# Any partition of an at most countable set has a set of representatives.

I'm trying to understand the demonstration of the following proposition

Any partition of an at most countable set has a set of representatives

Proof:

Let $$\mathcal{P}$$ be a partition of $$A$$. Then there exists an equivalence relation $$\sim$$ on $$A$$ induced by $$\mathcal{P}$$. Since $$A$$ is at most countable, the set of equivalence classes, $$A / \sim=\left\{[a]_{\sim}: a \in A\right\}$$, is at most countable. Hence, $$A / \sim=\left\langle\left[a_1\right]_{\sim},\left[a_2\right]_{\sim}, \ldots\right\rangle,$$ and so there is a set of representatives: $$\left\{a_1, a_2, \ldots\right\}$$.

I do not understand why this result has come about:

$$A / \sim=\left\langle\left[a_1\right]_{\sim},\left[a_2\right]_{\sim}, \ldots\right\rangle,$$

How to get to it?

• Why is the set of equivalence classes at most countable? (This is true, but you need an argument for it.) Also, just because you called one of the classes $[a_1]/{\sim}$, it does not mean that you know what $a_1$ is. Better to list $A/{\sim}$ as $\{c_1,c_2,\dots\}$ Now, for any $a\in c_1$, $c_1=[a]/{\sim}$, but you cannot just say that $a$ is the representative of $c_1$'', since if also $b\in c_1$, then $c_1=[b]/{\sim}$. You need to describe a method by which you choose a member of $c_1$. May 16 at 0:50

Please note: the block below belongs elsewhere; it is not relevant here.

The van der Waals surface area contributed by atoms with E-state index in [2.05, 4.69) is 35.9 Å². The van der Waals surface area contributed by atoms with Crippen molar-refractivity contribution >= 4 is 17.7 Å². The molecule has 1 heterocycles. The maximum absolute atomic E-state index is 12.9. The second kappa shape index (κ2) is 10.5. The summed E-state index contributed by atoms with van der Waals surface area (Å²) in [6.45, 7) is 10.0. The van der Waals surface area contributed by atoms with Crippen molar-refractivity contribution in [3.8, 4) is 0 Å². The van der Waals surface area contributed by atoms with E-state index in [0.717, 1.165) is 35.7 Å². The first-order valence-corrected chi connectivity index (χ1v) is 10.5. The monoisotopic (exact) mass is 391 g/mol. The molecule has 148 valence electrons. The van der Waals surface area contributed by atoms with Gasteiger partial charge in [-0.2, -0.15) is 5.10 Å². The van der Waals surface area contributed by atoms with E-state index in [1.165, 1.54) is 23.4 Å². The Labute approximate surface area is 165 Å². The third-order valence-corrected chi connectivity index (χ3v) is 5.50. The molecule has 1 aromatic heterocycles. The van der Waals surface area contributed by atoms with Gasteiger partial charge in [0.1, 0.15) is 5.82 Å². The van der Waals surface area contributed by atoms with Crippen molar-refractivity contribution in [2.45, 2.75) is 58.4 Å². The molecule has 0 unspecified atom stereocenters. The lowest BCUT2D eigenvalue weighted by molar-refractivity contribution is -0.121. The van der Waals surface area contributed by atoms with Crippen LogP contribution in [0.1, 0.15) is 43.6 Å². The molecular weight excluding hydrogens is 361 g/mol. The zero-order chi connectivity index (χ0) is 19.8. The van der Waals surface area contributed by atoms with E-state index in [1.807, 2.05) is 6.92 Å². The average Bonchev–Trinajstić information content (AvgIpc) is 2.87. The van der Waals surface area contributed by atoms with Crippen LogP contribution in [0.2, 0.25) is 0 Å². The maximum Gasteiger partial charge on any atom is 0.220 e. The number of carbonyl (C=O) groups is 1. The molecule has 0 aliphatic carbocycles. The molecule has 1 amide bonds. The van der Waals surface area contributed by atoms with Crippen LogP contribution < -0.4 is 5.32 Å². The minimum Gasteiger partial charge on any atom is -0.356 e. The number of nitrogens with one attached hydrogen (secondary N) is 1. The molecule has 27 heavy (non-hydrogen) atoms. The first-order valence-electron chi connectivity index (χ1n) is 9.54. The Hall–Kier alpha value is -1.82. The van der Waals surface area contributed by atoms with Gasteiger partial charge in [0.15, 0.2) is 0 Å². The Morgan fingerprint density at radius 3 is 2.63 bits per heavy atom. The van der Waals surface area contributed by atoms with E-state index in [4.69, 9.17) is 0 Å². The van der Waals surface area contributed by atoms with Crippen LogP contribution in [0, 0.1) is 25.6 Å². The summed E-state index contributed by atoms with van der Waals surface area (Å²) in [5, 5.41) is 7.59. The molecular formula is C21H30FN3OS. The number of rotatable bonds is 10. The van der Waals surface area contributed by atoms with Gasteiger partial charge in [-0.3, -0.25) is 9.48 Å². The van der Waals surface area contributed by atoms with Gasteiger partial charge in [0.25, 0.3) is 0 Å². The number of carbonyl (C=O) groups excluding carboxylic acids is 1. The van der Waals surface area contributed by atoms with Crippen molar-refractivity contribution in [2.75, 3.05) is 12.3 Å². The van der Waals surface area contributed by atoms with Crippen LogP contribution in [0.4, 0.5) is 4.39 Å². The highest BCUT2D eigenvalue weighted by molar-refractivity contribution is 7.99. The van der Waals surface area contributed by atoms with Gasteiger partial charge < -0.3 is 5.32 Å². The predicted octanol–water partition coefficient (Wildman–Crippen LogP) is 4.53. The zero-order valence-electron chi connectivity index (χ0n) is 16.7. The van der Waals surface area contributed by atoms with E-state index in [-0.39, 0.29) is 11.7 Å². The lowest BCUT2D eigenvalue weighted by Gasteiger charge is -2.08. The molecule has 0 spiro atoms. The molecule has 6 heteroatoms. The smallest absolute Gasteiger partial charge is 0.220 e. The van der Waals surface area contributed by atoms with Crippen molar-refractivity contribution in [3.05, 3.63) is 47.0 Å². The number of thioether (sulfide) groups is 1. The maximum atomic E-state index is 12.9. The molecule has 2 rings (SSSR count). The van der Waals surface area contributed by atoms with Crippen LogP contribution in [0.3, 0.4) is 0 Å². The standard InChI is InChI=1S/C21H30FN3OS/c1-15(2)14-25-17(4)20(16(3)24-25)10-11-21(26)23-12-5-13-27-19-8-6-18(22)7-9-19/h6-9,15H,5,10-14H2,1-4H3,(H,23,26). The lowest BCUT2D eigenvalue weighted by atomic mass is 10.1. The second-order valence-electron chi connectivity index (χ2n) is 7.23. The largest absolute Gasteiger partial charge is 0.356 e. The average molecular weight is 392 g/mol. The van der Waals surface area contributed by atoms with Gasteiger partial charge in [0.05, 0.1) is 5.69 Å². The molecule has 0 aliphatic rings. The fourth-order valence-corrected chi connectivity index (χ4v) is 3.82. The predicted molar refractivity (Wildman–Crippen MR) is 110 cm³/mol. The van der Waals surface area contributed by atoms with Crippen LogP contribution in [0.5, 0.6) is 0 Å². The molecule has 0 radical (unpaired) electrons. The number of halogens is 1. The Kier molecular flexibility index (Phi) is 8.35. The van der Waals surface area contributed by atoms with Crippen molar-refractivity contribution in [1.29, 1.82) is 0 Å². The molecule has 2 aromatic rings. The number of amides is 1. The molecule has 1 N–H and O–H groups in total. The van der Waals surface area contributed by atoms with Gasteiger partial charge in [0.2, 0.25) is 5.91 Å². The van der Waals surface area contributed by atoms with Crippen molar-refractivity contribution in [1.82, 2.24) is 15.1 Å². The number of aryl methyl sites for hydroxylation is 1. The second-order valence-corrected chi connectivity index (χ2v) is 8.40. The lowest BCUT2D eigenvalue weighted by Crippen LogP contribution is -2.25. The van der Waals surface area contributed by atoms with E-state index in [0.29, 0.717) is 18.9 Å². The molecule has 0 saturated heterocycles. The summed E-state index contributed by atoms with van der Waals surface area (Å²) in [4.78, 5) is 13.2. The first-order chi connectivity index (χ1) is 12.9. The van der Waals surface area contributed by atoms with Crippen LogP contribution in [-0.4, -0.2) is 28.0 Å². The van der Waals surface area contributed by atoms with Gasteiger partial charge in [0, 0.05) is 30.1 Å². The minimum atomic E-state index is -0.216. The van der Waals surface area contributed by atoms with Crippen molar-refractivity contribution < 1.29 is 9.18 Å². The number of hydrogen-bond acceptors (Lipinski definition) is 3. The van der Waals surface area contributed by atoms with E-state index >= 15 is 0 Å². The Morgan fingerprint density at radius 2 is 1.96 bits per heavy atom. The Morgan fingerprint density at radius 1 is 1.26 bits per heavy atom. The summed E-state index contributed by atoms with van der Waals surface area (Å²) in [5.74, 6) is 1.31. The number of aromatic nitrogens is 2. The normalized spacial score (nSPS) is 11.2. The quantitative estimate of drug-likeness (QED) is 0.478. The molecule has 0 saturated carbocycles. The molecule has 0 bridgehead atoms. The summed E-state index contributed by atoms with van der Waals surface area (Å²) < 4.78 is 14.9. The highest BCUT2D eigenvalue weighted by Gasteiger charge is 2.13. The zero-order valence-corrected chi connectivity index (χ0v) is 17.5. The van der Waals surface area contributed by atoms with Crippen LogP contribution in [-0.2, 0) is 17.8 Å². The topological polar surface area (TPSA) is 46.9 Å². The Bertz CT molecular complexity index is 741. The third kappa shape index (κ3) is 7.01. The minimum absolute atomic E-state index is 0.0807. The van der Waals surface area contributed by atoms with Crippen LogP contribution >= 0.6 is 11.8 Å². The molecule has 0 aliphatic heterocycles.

• Thanks for replying. The method is to use the smaller index, as you mention below, right?
– Fred
May 16 at 1:54
• Yes, that is one way. May 16 at 2:48

Your set $$A$$ is at most countable. Enumerate it, say $$A=\{a_0,a_1,\dots\}$$. Now, given a partition of $$A$$, each piece, being a subset of $$A$$, consists of some of the $$a_i$$, one of which has smallest index $$i$$. You can use this $$a_i$$ as the representative for that piece.